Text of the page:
Transit Cooperative Research Program 
APTA strongly supports a continued authorization for the Transit Cooperative Research Program (TCRP) and supports funding the program at a minimum at the Senate DRIVE Act level. APTA’s recommendations call for TCRP to be funded out of the Mass Transit Account rather than the General Fund, as the Senate bill provides. Prior to 2012, TCRP was funded at $10 million annually. Recent appropriations have gradually reduced that funding to below $3 million, due to highly constrained domestic discretionary budget. APTA’s recommendations support funding TCRP at $10 million per year as a set-aside from Section 5307 Urbanized Area Formula Funds. 

Buy America and Procurement 
APTA opposes provisions in both bills that increase the domestic content required for rolling stock components and subcomponents under FTA Buy America rules. We support the goal of increasing jobs in America, but we have repeatedly communicated our belief that a change in the law could have the opposite effect. 

APTA supports provisions in the Senate bill that would assist manufacturers to comply with these newly increased levels, especially language that requires the Secretary, upon denial of a Buy America waiver, to issue a written certification that the item is produced in the United States in a sufficient and reasonably available amount, the item is of satisfactory quality, and include a list of known manufacturers in the United States from which the item can be obtained. This section requires the Secretary to disclose any waiver denial and subsequent written certification on the website of the Department of Transportation. APTA urges conferees to retain this provision.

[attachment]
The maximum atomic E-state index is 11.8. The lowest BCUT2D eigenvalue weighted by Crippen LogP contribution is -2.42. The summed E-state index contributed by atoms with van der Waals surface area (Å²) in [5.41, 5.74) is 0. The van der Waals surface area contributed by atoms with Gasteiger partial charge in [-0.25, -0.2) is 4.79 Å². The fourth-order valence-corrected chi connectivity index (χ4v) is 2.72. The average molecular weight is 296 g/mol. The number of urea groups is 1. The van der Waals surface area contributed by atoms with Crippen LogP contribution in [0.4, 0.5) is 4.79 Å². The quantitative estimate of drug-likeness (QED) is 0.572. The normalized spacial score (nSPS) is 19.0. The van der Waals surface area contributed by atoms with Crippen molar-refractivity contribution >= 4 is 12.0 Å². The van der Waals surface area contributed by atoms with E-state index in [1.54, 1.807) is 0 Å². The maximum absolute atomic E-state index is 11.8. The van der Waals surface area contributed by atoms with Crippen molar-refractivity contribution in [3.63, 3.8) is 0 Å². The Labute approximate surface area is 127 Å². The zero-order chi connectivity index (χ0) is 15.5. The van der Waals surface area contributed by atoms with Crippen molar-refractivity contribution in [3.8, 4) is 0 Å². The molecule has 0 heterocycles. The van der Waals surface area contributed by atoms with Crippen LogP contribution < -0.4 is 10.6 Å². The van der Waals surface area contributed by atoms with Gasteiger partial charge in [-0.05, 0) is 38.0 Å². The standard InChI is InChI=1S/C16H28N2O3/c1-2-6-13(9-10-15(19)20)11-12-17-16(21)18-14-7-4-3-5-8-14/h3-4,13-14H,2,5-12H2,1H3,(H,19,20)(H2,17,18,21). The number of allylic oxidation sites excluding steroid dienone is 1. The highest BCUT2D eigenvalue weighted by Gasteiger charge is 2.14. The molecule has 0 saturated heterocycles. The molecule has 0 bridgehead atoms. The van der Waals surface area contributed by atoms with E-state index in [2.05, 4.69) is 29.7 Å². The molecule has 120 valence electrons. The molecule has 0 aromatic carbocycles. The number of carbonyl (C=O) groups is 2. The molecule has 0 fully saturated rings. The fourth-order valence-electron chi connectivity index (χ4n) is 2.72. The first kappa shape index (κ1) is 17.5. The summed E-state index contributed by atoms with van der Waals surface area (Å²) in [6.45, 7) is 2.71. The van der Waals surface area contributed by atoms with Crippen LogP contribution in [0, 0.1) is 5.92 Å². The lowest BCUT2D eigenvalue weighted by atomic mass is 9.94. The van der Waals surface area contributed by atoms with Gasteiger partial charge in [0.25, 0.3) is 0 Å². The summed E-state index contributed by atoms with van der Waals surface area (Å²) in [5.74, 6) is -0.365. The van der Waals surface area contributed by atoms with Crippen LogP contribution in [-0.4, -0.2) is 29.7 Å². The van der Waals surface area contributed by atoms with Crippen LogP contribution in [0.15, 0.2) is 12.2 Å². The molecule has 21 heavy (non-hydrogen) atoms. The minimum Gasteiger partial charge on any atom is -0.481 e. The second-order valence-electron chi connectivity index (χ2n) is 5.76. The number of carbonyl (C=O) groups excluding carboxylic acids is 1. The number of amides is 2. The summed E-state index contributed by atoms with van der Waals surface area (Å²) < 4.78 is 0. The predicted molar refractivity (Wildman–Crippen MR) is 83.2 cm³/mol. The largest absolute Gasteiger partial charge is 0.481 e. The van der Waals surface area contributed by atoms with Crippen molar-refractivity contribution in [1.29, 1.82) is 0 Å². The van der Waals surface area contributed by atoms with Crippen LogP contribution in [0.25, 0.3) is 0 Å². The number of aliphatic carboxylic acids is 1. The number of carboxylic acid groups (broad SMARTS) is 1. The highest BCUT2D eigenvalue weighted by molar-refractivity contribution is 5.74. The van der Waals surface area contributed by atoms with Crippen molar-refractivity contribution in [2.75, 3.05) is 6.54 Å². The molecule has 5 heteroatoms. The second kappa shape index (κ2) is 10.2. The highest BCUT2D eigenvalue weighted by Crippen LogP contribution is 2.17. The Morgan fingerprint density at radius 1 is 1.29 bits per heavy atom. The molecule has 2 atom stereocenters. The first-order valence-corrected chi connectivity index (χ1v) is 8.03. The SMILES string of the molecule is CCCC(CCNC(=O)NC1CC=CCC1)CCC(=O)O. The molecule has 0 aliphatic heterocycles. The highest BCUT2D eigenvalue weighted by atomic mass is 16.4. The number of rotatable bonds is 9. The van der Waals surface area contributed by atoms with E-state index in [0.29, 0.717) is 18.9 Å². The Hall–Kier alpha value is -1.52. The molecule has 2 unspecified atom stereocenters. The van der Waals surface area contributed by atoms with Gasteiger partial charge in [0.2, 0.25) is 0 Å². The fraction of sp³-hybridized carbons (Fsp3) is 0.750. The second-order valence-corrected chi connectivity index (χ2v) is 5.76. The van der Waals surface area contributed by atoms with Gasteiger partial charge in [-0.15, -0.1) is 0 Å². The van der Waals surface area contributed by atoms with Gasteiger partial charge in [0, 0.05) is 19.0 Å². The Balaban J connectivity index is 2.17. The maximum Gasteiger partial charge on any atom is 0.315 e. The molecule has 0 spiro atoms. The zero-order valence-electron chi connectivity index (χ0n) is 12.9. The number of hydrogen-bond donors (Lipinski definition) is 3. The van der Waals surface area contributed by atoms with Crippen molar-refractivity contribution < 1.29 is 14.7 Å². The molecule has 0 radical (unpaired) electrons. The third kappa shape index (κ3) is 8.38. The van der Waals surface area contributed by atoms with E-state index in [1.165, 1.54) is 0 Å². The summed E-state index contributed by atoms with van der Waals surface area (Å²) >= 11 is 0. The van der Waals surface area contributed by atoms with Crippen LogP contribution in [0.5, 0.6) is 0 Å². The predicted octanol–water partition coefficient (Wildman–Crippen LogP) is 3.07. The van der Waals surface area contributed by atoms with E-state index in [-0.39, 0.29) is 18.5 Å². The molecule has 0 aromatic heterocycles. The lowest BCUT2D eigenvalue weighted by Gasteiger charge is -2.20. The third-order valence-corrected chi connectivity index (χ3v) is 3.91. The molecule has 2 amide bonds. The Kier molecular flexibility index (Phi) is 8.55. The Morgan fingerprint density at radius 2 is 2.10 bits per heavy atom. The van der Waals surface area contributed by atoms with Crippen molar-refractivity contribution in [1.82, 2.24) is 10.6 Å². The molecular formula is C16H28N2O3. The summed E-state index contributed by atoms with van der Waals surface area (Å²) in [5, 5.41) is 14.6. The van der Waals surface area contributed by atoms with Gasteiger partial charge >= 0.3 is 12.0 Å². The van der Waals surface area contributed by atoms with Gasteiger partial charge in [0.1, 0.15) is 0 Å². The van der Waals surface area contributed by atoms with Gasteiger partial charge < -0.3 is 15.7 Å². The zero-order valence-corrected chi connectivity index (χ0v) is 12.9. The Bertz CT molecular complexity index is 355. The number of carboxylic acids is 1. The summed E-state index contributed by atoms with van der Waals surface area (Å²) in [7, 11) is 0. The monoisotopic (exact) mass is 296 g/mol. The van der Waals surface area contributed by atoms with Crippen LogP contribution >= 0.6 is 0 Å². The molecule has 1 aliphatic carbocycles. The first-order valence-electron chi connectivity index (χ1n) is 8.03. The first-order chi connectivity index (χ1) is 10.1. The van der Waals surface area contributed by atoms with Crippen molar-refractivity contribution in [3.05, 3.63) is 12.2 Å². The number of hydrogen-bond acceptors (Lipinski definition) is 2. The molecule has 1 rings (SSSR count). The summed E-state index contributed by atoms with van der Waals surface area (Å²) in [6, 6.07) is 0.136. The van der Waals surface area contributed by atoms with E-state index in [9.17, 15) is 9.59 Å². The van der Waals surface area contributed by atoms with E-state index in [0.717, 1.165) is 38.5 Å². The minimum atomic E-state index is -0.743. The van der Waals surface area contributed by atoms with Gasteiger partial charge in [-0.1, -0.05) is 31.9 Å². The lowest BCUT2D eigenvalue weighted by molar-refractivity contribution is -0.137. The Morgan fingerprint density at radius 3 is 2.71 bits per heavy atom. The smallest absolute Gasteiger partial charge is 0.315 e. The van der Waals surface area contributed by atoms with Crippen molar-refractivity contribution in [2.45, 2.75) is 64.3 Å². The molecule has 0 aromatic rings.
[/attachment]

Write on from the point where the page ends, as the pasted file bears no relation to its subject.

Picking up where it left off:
We are encouraged by proposals in both bills to provide more options and greater flexibility in bus procurement. APTA supports inclusion of language in the conference report that achieves the goal of making procurements more effective and less burdensome while maintaining competition. 

Safety-sensitive Data 
In MAP–21, Congress directed the Federal Transit Administration (FTA) to establish a comprehensive Public Transportation Safety Program that will include collection of safety-sensitive Safety Management Systems (SMS) data. APTA’s first priority is safety in the transit industry, and experts agree that the public is best protected when transit systems are able to conduct comprehensive, confidential self-analyses of accidents without a looming threat of exposure to litigation. APTA has asked Congress to protect this data from discovery or admission into evidence in court and from Freedom of Information Act (FOIA) requests – as Congress has done for SMS data in other transportation modes. Neither bill contains those protections, but the House STRR Act does direct GAO to conduct a study into whether it is in the public interest to protect that data from discovery or admission into evidence in a federal or state court. APTA asks the conferees to keep this provision as a reasonable first step toward protection of SMS data. 

Senate Assistance for Major Projects Program